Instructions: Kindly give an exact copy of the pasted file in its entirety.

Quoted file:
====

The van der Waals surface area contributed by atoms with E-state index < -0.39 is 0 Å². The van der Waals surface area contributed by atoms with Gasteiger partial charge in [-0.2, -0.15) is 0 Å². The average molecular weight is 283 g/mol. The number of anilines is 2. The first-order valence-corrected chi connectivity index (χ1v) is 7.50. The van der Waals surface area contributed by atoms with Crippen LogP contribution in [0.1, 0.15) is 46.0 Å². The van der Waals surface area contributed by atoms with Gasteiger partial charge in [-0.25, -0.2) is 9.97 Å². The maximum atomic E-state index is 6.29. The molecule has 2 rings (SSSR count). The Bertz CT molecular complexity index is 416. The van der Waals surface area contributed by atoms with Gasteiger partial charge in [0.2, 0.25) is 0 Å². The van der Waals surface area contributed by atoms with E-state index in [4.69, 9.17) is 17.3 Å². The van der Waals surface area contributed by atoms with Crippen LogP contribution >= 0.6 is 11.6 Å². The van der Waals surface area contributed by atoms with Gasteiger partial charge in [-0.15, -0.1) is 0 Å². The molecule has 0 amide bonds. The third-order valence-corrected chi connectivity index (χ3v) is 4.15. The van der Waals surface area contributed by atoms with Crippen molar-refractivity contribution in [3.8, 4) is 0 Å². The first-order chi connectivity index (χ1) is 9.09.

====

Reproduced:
The van der Waals surface area contributed by atoms with E-state index < -0.39 is 0 Å². The van der Waals surface area contributed by atoms with Gasteiger partial charge in [-0.2, -0.15) is 0 Å². The average molecular weight is 283 g/mol. The number of anilines is 2. The first-order valence-corrected chi connectivity index (χ1v) is 7.50. The van der Waals surface area contributed by atoms with Crippen LogP contribution in [0.1, 0.15) is 46.0 Å². The van der Waals surface area contributed by atoms with Gasteiger partial charge in [-0.25, -0.2) is 9.97 Å². The maximum atomic E-state index is 6.29. The molecule has 2 rings (SSSR count). The Bertz CT molecular complexity index is 416. The van der Waals surface area contributed by atoms with Gasteiger partial charge in [0.2, 0.25) is 0 Å². The van der Waals surface area contributed by atoms with E-state index in [4.69, 9.17) is 17.3 Å². The van der Waals surface area contributed by atoms with Crippen LogP contribution >= 0.6 is 11.6 Å². The van der Waals surface area contributed by atoms with Gasteiger partial charge in [-0.15, -0.1) is 0 Å². The molecule has 0 amide bonds. The third-order valence-corrected chi connectivity index (χ3v) is 4.15. The van der Waals surface area contributed by atoms with Crippen molar-refractivity contribution in [3.8, 4) is 0 Å². The first-order chi connectivity index (χ1) is 9.09.